The manufacturer says the fuel cell system will cost about 5 million yen (£32,000 approx) compared with prototype costs of more than £650,000. The company’s plans are weighted heavily towards fuel cell cars, which convert hydrogen to electricity, emit only water vapour and have a similar range to conventional cars, as their next-gen alternative fuel vehicle. They have big plans to sell ‘tens of thousands’ fuel cell motors by the 2020’s.

It isn’t widely known but platinum is used in the manufacture of a fuel cell. Toyota have managed to cut the amount needed from an original one hundred grams to as little as thirty grams thus saving even more cash. They believe they can cut it further as the technology is refined. This will bring them in line with the catalytic converters on diesel powered cars which use about twenty grams of the precious metal. Toyota will also use less carbon-fibre in the high-pressure hydrogen tanks and will use cheaper, mass-produced components to cut costs further, they say.

As we are all now well aware, electric cars are range limited and take a long time to refuel. This won’t happen with hydrogen powered vehicles because it takes only minutes to fill the tank and the cars can travel the same sort of distances as cars with combustion engines.

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The Dangers Of Fog

The recent horrific pile-up involving around 130 cars on the A249 Sheppey crossing in Kent is a shocking reminder of the dangers of driving in fog. Some experts have mooted that the design of the bridge may have contributed to the numbers involved in the crash, but the police and eyewitnesses believe that fog was to blame.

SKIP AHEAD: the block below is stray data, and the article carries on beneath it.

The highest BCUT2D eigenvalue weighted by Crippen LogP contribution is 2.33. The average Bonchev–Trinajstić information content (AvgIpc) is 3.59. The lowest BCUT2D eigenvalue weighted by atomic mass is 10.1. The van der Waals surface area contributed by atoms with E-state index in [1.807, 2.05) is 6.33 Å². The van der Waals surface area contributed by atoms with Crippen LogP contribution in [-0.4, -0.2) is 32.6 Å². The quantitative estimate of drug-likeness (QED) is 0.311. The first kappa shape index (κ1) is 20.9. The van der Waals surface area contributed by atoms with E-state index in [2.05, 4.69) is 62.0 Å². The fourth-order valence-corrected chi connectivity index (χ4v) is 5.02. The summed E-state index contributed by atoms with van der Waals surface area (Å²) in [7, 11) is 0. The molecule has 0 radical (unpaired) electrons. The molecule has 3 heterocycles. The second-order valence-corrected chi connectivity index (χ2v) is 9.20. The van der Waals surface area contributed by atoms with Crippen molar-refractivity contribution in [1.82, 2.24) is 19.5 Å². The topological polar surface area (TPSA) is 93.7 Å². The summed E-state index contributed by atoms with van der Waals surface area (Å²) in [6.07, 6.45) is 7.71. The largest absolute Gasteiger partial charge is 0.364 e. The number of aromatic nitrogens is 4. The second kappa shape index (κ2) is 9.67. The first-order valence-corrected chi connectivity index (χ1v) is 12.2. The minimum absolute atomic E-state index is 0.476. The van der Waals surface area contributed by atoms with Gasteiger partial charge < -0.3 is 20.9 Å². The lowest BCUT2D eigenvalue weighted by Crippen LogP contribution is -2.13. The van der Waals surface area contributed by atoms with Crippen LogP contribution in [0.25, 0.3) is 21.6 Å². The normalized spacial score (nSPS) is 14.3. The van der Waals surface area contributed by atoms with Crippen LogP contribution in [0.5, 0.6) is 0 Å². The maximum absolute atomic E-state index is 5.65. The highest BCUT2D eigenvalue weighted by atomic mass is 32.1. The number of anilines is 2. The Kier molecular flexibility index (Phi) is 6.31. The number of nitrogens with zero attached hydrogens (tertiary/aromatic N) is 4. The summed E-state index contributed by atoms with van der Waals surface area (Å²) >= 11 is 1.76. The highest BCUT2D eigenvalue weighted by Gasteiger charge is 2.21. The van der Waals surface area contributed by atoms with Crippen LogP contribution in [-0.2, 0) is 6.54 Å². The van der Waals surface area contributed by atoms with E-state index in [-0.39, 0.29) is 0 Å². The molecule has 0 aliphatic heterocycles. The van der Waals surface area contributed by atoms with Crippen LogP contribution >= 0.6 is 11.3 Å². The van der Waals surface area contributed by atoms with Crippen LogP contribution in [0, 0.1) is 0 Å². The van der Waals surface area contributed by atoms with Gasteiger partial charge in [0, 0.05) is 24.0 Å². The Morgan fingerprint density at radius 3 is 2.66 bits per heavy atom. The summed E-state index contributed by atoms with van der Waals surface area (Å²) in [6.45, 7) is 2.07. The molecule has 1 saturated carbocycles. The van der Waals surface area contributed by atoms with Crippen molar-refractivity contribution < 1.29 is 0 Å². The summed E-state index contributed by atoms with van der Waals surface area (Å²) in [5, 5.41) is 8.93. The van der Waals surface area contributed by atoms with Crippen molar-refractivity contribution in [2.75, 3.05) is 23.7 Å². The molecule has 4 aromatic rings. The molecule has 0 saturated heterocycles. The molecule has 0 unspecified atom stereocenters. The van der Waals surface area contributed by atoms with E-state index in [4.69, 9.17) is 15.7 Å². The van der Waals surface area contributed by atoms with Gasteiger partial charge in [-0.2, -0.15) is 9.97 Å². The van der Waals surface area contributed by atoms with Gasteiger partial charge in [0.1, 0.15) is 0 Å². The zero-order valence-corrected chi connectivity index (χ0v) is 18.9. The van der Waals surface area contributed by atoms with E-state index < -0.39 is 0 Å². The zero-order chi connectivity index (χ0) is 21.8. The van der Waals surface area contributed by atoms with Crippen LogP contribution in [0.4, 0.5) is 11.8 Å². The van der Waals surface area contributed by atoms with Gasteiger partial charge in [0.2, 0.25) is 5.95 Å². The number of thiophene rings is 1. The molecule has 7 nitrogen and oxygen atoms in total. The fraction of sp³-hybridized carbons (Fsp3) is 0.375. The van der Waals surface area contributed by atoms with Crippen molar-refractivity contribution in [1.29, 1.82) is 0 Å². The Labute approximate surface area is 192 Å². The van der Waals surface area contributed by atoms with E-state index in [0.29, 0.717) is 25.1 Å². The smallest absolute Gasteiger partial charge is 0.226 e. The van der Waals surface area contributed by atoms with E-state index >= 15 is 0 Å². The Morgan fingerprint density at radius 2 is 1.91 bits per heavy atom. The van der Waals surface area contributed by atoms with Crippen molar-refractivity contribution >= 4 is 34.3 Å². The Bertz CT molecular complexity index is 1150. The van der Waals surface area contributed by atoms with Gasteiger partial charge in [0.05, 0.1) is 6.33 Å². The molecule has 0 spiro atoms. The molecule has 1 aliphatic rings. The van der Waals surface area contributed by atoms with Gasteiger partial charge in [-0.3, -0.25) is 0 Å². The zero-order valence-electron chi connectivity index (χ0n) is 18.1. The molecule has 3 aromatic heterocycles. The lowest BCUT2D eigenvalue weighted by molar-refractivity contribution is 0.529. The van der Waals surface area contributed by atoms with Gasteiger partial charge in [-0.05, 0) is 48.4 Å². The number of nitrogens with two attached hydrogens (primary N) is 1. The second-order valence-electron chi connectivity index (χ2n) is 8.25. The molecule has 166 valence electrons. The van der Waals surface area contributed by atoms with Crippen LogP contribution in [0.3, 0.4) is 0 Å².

We are all given a wake up call by events such as these and should, you would think, learn lessons from it and yet the sight of a car following way too close behind the car in front is an all to frequent occurrence. At this time of year fog could make this sort of stupidity even more unbelievable.

The fact is – we never learn. Hundreds die on our roads each year yet some drivers continue to believe that they are inviolate. Tailgating, the lack of fog lamp use, not slowing down in the rain or leaving much larger gaps in icy conditions – the very basics of safe driving – still occur with alarming frequency.

In their defence for once, successive governments continue to try to educate but it seems to have only a minor effect that soon wears off. A couple of years ago after a particularly nasty crash in the West Country it was suggested that there should be a mandatory reduction in speed limits in adverse conditions. This is law in France and it works.

On our motorways and main arterials digital signage is used to control speeds and this is monitored by cameras but elsewhere no such scheme exists. Governments are wary, quite rightly, of interfering too much but our roads are becoming increasingly crowded. Certainly our cars are much safer than even a few years ago, but who wants to crash regardless?